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Expert: How Houstonians are affected by health care affordability

A new survey finds that nearly 7 in 10 Houstonians have skipped medical care due to high costs, putting them at risk for poor health outcomes. Photo via Getty Images

If you have felt like everything is getting more expensive lately — even at the doctor’s office or picking up your prescriptions — you’re not alone.

New survey data from health marketplace Sesame shows that Houston residents are on the front lines of the health care affordability crisis. Though the uninsured rate nationwide is at a record low, there are still more than 26 million Americans without any health insurance — and millions more on high-deductible health plans (HDHPs). Since tens of millions of Americans are either uninsured or underinsured, it’s no surprise that local residents are feeling the pinch in their wallet with medical expenses — and many are holding off on making their annual doctor’s appointments as a result.

Let’s break down the data a bit further:

In a survey of 450 Houston-based consumers, ages 18 and over, 68 percent of respondents admitted they have skipped a doctor’s appointment, 59 percent have skipped filling a prescription, 55 percent have avoided getting an x-ray or lab, and 68 percent skip the dentist — all due to high costs. These numbers are shockingly even higher for Houstonians with chronic medical conditions — with 74 percent skipping the doctor or dentist, 68 percent holding off on prescriptions and 63 percent avoiding x-rays or labs.

Almost all respondents (92 percent) say that rising gas prices and inflation are impacting their ability to afford essential items like rent/mortgage payments or medical bills — and 65 percent feel extremely impacted by these forces. As a result, 79 percent are cutting back on transportation expenses, 80 percent have cut back on grocery and food expenses – and 59 percent admit they have cut back on medical expenses like filling prescriptions or going to the doctor.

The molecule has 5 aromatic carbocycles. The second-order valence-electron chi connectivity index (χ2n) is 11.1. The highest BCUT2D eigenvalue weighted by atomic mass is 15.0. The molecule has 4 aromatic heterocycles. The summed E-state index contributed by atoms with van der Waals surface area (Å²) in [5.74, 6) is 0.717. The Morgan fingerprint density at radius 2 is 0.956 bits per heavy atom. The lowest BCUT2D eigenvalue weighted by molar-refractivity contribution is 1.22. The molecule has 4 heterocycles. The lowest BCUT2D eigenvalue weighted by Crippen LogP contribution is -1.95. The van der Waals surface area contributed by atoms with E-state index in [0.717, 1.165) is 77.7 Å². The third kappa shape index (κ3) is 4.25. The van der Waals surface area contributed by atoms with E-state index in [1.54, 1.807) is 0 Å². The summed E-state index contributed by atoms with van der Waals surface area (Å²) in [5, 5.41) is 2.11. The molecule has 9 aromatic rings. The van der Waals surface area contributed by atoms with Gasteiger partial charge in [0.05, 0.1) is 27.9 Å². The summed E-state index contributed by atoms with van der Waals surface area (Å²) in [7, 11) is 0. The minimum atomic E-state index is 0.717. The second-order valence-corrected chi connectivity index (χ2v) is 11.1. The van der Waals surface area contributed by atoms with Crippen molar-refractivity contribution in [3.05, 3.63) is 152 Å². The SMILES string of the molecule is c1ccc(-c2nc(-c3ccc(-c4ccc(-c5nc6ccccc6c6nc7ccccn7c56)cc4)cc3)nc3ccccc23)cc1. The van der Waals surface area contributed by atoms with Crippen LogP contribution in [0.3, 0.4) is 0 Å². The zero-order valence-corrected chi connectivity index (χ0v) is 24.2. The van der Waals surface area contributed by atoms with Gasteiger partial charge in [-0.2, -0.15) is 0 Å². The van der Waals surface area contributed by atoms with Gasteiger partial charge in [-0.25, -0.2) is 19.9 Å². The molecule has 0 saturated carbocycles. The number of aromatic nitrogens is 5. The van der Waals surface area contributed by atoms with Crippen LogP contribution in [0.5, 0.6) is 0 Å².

Skipping or delaying medical care can have serious consequences, according to researchers. A Harvard T.H. Chan School of Public Health study found that 57 percent of Americans who delayed medical care reported negative health consequences as a result. Experts estimate an additional 10,000 deaths from colon and breast cancer over the next 10 years, due to missed screenings during 2020 alone.

Medical debt is another issue plaguing local residents. Nearly half (48 percent) of those surveyed have medical debt. Of those with debt, 57 percent have more than $1,000 in debt and almost a quarter owe more than $5,000. Medical debt often happens as a result of surprise medical bills, of which 52 percent of Houstonians have received in the last year. The new No Surprises Act passed this year should help with some of these concerns in the future, but it’s important to understand what is protected and what isn’t.

Finally, 15 percent of respondents say they don’t have a primary care doctor, and 9 percent of those with chronic conditions do not. More than a third of respondents did not have an annual physical this year. Cost, lack of transportation and lack of time away from home or work were cited as the biggest barriers to care.